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28 comments

  1. Enjoyed both these reviews – and they both sound great reads. I’ll add Joanna and Ulysses to my list that I trawl round second hand bookshops – it’s a brilliant title – though even although based on true story it must have been a temptation for the author to change Joanna’s name to Joyce! I’d love to have a go at Iceberg – I’m intrigued already to find out what they do with their prize!!!!!! The mind boggles at what you do with an iceberg!!!!

    1. Ha! I think that title might have put a lot of people off…it would sound like a piece of literary criticism! Yes, Iceberg is certainly an interesting little book and took me quite by surprise…I shall add you into the draw!

    1. Glad to hear it Christine! I know, me too – I always end up going blank whenever I go book shopping so I have to obsessively search every shelf until a name jogs my memory!

  2. I’ve got to get ‘Joanna and Ulysses,’ especially as it has ticked all the boxes for me – I love animals, I love Greece and am of Greek stock (my mother’s side of the family is from Ioannina, but unfortunately for me, I’ve never been there…yet!), and I love May Sarton’s writing. I’ll definitely try my best to get a hold of a copy of this little gem of a book.

    As for ‘Iceberg,’ it’s also not something I’d normally ‘go’ for, but after reading your review of it, my interest and curiosity is now piqued. Please do put my name in the hat if there’s a chance at winning it – thank you in advance for being so generous as to want to share it with one of us. In the meantime, I’m off to have a look on-line and see if I can find ‘Joanna and Ulysses’.

    Oh – and I couldn’t help but smile and nod in agreement with Col’s comment about the temptation for titling the book ‘JOYCE and Ulysses.’

    Thanks, Rachel, as always, for not one but two great reviews this time round.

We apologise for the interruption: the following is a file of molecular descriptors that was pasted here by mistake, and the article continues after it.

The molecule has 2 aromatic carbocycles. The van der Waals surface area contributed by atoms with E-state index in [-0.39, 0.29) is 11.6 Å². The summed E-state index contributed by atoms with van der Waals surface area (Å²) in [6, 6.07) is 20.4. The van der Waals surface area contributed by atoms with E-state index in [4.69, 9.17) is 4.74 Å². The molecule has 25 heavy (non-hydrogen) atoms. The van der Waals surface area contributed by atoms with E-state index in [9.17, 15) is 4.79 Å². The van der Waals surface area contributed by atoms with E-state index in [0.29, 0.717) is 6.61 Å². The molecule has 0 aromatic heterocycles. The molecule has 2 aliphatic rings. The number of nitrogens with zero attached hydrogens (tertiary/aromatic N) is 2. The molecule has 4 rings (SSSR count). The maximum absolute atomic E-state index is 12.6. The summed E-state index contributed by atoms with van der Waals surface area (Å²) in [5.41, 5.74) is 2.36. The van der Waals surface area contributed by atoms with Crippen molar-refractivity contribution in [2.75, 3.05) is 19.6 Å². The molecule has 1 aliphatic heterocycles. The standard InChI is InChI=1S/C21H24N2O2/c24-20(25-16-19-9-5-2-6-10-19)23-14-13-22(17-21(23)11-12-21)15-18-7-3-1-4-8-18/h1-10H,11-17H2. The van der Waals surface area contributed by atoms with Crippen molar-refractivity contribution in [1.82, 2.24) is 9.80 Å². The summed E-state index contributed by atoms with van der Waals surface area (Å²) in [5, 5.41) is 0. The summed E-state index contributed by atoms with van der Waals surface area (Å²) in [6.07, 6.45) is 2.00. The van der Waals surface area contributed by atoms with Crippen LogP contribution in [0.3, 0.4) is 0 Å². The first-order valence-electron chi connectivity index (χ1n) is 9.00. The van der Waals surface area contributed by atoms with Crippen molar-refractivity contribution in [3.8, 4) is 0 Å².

1. I’m so glad you got hold of a copy of Joanna and Ulysses, June! :)

      You certainly can go into the draw!

      I’m pleased you enjoyed the reviews, June – your enthusiasm means a lot to me!

    1. I would also love to read Iceberg because your review made me very curious about this “clever, inventive and insightful take on our modern society that holds back no punches on the grim reality of life”.

  3. Recently found your blog site and intrigued by your review of “Iceberg” – please could my name go in the hat.

  4. No fair. I wish I had a thoughtful lady named Heather sending me signed copies of out of print May Sarton books. But I am gratified that The Magnificent Spinster is still a favorite of yours.

    1. Oh Thomas, you do make me laugh!! It most certainly is – and I will truly be eternally grateful to you for introducing me to May Sarton – The Magnificent Spinster will always have a special place in my heart!

  5. ................................................wait for it....................................................................BOP! says:

    Greek island. Being kind to a sick donkey. Artistic inclinations.

    Might just have to read that one R, might just have to……

    - Bop.

  6. These both sound wonderful! I love donkeys, so I might well love the May Sarton (and one day will read The Magnificent Spinster…)

    And the second novella sounds like I could love it too. I do love quirky sometimes. And I *really* love that cover – so beautiful.

    1. I think you would love the May Sarton…not so sure if Iceberg would be your cup of tea to be honest!! The cover is amazing though.

      You MUST read The Magnificent Spinster. You must. Remember you were sceptical about Illyrian Spring then you read it and loved it? Same with this. You’re only delaying your own pleasure!!

  7. I’m just beginning Joanna and Ulysses and have already teared up multiple times. The themes are really universal and Joanna as the protagonist looks at them (her emotions, reactions to recent tumultuous events in her life) in a really frank but deep way. I’m enjoying it immensely and is already in its way to becoming one if my favorite books ever. I’ve never read anything by May Sarton before despite the fact that I’m from Maine in the US where she spent so much time. I’m determined to find a signed copy for my library too. Thanks so much for bringing it to my attention!

    1. Fantastic, Aimee – I’m so delighted to hear that. You’re from Maine? Fantastic – it is top on my list of places to visit. You MUST read The Magnificent Spinster – part of it is set in Maine and it is actually one of the best books I’ve ever read. Try it!

      1. I’ll certainly read it… I feel as though I’ve discovered a gem in May Sarton, thanks to you. I’m moving to the UK soon so perhaps I’ll bring it with me to remind me of home. Maine is certainly worth visiting… If you ever plan a trip and need recommendations of where to go or what to do, just let me know!

      2. How exciting Aimee – I hope your move goes well. If I can help at all let me know. I will most certainly do that, thank you – I am planning a trip to the States next summer and Maine is on my list!